Smart home technology players like Google, NYSE listed TUYA and even fast moving ASX upstarts like Zimi Ltd would do well to fire their research and development departments and just take their inspiration from the 1970s hit futuristic cartoon The Jetsons.
In particular, the scene where George Jetson’s boss, Mr Spacely, introduces the company’s new “$5 billion robot” known as “Uniblab” was quite prophetic – Uniblab could open and close everything in the house, turn lights on and off, make a coffee and even provide share market tips.
Fast forward 50 years and Google’s voice activated product known as “Google Home” could actually be Uniblab brought to life from its incarnation as a futuristic idea embedded in a cartoon half a century ago.
Google Home however is only the enabler – the real heavy lifting is done by smart products like Zimi’s light switches for example that can be programmed to turn off every light in the house or a defined selection of lights from just one switch, regardless of whether or not it is hard-wired to those particular light bulbs. As long as it is wired to at least one light bulb in the house, it can be programmed to turn off any other light or series of lights via Zimi’s unique “Powermesh” system.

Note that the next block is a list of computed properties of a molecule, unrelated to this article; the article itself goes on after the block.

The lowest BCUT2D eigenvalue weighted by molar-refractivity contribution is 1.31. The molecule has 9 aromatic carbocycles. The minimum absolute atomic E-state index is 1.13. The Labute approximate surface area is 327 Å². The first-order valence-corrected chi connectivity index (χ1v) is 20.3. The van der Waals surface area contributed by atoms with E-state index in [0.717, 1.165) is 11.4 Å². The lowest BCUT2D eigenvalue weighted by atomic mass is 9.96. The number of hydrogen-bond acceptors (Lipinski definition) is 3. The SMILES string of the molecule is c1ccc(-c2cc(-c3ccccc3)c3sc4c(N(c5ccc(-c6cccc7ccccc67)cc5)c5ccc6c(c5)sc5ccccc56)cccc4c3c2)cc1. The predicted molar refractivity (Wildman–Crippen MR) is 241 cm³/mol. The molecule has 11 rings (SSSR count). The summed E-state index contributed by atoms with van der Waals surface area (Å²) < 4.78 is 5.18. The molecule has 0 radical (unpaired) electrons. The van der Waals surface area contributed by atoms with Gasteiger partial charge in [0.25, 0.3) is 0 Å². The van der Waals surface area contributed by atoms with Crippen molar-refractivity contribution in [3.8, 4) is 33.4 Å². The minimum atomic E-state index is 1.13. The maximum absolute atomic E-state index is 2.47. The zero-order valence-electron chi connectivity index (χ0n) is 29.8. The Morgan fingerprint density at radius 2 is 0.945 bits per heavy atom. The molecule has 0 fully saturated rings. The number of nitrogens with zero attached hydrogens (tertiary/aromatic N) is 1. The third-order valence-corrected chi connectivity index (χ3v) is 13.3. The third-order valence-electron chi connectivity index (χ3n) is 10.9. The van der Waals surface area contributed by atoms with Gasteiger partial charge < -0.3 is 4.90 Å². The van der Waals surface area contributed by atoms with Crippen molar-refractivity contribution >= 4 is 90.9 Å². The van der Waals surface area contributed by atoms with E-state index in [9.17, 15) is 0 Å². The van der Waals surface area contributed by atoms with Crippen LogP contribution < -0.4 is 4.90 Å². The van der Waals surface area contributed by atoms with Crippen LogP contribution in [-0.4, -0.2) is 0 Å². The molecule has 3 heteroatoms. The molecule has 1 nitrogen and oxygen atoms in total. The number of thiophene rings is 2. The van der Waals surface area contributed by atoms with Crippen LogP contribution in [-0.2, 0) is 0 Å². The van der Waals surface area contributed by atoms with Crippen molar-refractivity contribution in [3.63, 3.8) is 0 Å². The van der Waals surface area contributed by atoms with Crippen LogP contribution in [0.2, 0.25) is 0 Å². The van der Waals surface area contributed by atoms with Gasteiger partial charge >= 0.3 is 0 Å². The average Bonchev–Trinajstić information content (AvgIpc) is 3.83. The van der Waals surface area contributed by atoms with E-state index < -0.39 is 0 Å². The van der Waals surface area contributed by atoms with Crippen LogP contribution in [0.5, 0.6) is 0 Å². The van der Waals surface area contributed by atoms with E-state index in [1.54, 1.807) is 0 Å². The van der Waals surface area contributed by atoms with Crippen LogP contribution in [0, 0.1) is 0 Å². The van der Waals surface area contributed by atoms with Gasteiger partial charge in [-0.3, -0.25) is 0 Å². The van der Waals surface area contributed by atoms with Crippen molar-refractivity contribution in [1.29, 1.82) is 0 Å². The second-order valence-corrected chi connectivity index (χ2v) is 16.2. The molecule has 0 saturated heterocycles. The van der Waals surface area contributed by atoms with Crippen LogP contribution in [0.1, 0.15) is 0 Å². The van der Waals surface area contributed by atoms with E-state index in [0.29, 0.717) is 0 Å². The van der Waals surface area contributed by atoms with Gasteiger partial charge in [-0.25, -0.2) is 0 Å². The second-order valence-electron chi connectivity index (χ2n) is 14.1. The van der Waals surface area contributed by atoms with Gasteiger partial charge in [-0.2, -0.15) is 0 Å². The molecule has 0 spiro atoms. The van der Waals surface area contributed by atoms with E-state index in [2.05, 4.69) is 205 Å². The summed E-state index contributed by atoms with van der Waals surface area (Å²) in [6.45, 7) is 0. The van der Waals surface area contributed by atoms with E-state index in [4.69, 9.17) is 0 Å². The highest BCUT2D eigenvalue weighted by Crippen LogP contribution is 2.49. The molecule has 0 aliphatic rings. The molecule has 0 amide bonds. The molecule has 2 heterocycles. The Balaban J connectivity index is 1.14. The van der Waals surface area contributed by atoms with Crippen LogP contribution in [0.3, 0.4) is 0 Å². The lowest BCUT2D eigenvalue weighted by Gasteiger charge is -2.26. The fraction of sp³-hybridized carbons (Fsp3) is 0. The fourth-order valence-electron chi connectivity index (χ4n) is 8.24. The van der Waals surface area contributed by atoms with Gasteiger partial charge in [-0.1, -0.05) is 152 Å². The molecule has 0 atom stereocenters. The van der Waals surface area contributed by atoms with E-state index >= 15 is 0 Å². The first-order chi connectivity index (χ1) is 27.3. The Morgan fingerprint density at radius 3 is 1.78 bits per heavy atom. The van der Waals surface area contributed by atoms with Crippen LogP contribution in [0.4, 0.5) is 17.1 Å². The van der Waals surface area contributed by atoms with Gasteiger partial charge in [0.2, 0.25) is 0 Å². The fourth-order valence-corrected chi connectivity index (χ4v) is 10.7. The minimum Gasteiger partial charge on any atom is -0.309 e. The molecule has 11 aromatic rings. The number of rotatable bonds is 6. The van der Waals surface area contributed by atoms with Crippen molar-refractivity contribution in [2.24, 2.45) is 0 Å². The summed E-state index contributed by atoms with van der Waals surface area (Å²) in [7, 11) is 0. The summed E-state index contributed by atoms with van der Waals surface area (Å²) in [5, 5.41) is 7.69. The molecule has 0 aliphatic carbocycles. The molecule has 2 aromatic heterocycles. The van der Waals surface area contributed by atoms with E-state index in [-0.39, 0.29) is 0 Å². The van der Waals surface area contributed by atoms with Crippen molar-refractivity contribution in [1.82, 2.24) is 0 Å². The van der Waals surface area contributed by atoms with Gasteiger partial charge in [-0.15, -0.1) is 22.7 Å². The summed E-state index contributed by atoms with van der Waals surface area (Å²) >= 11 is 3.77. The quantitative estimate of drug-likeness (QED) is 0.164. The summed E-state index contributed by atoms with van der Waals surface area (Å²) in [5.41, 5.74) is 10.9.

Importantly, Zimi’s switches can be voice operated courtesy of Google Home, activated via an APP on a smart phone or the more traditional way using the humble index finger.
Zimi’s powerpoints can also be turned on and off remotely via an APP or using voice activation and a timer can even be set to turn them off or on at a predetermined time.
Fan switches from Zimi also change the game significantly – particularly with the assistance of Google’s voice activation technology – imagine being able to adjust the fan speed until you get it just right without lifting a finger or getting off the couch – in fact imagine adjusting the speed of every fan in the house without getting off the couch. Or perhaps even dimming the lights until just the right mood has been created using voice or mobile phone APP only.
Whilst these things were common for the Jetson family in the seventies, they are only just starting to take off in the real world now – and the market is becoming insatiable for them.
Notably, Zimi’s switches can be retrofitted to an old house and are therefore not just destined for the new home market like some others that need a spaghetti junction of wall and ceiling wiring before they will come to life.
Zimi says there are some 250m devices across Australia’s existing 10m houses that could potentially be swapped out for Zimi devices.
Far from being just a research and development play, Zimi is already in the market and has struck distribution agreements with some of the biggest names in the Australian electrical industry including Beacon Lighting and electrical wholesaler Trader which supplies electrical product to around 1000 stores across the country.
Notably Trader is owned by Zimi Chairman and prime mover Simon Gerard who speaks for about 38 per cent of Zimi’s stock. Gerard is no slouch when it comes to public markets and the electrical industry. He is the fourth generation of his family to own and run mega electrical supply company Clipsal – and the first generation to sell it – for a whopping …….